When Dogor was found in frozen mud in Siberia, scientists couldn't tell if he was a wolf or an early dog.
He was remarkably well preserved - and scientists were able to tell that he was male, his body was 18,000 years old and he was around 2 months old when he died. His name means 'friend' in the Yakut language. He was particularly puzzling because normally it's relatively easy for scientists to distinguish between wolves and dogs.
Queen Mary's Dr Dave Stanton and Love Dalén from the Centre for Palaeogenetics carried out the genomic sequencing that finally pinpointed Dogor's true identity. The revelation is included a paper that analyses 72 ancient wolf genomes, spanning the last 100,000 years, from Europe, Siberia and North America - and moving us closer to answering key questions about the domestication of dogs from wolves. Queen Mary's Dr Laurent Frantz was also involved from the start of the study.
Dr Stanton, Postdoctoral Researcher at Queen Mary University of London, said:
"Our research has revealed that Dogor is a wolf. He would have lived near the end of the last Ice Age, so would have been an ancestor to many of the wolves that live today.
We were able to identify this because we increased our dataset, and did more sophisticated analysis that was able to isolate the parts of the genome that were 'characteristic' of wolves and dogs.
The dataset in the paper is quite remarkable - there are around 70 genome sequences over a one-hundred-thousand year time series. So we could look in a huge amount of detail about how wolves evolved over this time - and of course one aspect of that was how they relate to domestic dogs."
Dogs were already known to have been domesticated from the gray wolf during the Ice Age, at least 15,000 years ago. But where this happened and whether it happened in one or multiple locations is unclear.
The researchers found evidence that two separate populations of wolves contributed DNA to dogs. This suggests that wolves may have been domesticated more than once - or alternatively that they were domesticated once but mixed again with wild wolves.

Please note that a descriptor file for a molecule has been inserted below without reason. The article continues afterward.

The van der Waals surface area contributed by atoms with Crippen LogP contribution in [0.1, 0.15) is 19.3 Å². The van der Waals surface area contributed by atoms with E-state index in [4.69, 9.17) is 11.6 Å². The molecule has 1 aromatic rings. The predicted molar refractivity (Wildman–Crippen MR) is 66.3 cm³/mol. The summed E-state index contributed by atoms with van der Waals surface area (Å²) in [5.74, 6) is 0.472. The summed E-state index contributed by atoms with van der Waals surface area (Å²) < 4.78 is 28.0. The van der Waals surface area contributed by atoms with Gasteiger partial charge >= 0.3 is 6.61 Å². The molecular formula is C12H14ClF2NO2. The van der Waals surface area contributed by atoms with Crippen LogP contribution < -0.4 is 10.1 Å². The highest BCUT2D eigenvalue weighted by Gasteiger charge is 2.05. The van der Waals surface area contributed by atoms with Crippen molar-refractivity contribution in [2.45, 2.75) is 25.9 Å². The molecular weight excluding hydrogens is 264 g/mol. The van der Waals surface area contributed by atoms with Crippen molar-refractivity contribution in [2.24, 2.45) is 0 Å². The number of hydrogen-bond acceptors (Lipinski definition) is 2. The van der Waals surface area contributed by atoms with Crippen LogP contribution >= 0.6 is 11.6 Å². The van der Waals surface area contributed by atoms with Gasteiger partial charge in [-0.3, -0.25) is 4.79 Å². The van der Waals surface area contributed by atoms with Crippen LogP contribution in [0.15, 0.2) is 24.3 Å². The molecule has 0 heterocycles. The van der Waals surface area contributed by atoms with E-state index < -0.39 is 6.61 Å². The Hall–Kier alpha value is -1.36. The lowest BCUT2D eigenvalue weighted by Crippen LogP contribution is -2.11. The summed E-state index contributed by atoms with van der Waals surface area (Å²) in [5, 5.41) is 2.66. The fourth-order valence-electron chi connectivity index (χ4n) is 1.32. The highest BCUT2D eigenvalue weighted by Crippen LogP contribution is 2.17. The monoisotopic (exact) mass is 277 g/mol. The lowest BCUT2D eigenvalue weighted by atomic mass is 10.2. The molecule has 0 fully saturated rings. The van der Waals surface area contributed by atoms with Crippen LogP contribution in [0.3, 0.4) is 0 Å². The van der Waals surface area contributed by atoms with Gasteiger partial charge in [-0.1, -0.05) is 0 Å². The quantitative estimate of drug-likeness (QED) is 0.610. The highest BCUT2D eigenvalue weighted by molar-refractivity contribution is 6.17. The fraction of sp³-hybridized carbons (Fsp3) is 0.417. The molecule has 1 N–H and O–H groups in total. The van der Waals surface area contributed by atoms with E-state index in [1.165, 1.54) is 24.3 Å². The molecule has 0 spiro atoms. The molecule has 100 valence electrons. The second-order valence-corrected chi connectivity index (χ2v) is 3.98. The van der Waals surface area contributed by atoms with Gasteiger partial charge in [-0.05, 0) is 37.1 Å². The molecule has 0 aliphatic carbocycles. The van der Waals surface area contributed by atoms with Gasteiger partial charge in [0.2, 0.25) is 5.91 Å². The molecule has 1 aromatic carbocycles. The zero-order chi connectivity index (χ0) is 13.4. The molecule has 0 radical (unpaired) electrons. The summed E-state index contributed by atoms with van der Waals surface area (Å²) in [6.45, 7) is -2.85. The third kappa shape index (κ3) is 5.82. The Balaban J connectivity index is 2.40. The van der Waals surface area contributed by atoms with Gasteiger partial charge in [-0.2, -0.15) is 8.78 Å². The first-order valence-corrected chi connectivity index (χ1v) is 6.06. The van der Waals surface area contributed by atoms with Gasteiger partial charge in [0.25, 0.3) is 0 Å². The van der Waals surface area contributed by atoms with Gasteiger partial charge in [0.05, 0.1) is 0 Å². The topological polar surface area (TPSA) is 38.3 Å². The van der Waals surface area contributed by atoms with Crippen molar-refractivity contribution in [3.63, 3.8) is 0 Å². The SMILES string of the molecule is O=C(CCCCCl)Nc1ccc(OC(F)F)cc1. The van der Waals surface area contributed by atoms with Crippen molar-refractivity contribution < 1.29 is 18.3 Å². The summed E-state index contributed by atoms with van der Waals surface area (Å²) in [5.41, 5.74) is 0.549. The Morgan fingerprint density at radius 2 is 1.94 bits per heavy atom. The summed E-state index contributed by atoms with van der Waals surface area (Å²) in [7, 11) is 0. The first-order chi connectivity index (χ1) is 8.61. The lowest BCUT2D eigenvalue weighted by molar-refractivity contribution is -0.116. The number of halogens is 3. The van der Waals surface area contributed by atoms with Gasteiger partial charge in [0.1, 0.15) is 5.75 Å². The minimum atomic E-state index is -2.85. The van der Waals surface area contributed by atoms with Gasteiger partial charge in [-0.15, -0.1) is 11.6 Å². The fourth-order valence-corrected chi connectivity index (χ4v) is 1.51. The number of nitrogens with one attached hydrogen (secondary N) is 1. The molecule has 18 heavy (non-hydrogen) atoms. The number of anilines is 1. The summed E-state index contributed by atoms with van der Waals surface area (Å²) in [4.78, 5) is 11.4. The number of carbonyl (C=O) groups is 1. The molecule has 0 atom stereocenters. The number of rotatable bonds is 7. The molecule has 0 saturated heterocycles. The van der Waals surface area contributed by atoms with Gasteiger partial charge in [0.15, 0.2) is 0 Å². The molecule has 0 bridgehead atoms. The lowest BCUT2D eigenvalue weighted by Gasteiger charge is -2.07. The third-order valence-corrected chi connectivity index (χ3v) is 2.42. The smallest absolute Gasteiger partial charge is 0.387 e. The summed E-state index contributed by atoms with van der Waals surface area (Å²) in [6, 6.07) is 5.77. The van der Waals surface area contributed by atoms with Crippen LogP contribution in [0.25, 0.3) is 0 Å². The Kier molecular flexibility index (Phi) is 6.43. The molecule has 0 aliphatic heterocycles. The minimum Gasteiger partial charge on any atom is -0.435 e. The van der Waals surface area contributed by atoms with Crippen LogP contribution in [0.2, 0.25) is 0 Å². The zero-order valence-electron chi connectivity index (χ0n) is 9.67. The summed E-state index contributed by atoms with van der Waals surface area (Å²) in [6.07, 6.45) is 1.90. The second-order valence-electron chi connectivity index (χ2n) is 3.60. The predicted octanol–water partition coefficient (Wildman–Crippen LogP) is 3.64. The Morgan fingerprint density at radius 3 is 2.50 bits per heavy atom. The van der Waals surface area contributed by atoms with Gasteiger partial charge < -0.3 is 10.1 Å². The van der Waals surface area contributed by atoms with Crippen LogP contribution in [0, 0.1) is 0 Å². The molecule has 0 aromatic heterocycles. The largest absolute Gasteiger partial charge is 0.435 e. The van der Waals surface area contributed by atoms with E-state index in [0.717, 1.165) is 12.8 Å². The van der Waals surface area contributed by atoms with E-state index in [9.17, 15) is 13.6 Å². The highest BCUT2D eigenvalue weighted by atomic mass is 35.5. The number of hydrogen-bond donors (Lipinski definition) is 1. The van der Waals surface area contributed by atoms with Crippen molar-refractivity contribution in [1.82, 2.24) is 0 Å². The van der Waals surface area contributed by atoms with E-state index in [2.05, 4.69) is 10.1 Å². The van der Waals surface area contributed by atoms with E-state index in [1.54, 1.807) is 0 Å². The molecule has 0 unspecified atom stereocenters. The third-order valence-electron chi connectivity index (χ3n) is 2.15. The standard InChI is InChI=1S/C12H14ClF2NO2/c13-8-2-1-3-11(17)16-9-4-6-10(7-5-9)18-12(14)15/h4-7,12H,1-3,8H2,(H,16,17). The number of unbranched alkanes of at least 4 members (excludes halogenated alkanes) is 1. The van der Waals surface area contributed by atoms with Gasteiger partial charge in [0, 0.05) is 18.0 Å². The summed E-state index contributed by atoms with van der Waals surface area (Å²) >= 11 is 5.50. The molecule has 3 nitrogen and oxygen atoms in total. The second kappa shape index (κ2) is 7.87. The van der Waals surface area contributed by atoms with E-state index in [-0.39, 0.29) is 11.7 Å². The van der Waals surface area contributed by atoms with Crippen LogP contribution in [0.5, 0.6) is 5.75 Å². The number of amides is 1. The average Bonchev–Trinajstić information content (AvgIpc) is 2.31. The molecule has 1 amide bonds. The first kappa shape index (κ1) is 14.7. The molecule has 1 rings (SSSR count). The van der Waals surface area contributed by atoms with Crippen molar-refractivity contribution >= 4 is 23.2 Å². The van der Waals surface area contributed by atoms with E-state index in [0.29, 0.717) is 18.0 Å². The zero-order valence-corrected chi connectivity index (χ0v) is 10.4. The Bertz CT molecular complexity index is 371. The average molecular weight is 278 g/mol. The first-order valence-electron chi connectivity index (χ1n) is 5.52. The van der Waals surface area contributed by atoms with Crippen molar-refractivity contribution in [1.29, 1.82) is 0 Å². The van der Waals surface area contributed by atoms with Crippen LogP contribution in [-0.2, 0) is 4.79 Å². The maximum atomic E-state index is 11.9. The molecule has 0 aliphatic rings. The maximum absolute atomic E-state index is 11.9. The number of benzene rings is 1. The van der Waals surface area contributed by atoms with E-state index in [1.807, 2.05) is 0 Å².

The researchers found that both early and modern dogs are genetically closer to ancient wolves in Asia than those in Europe - suggesting a domestication somewhere in the east. Early dogs from north-eastern Europe, Siberia and the Americas appear to have a single, shared origin from this eastern source.
But early dogs from the Middle East, Africa and southern Europe appear to have some ancestry from another source related to wolves in the Middle East, in addition to the eastern source. This suggests wolves were domesticated more than once, or early dogs mixed with wolves.
The paper, published in Nature, is remarkable in its scope - archaeologists from 38 institutions and nine different ancient DNA labs in 16 different countries contributed. They used remains from previously excavated wolves, including Dogor. It is the first time scientists have directly tracked natural selection in a large animal over a period of 100,000 years.
Dr Stanton said: 'One thing that is striking in terms of the wolves is how easily and quickly they appear to have been able to move across their entire range. This could have been one of the reasons that they were able to survive the last ice age, when many of the other animals they lived alongside, like woolly mammoths and cave lions, went extinct.’
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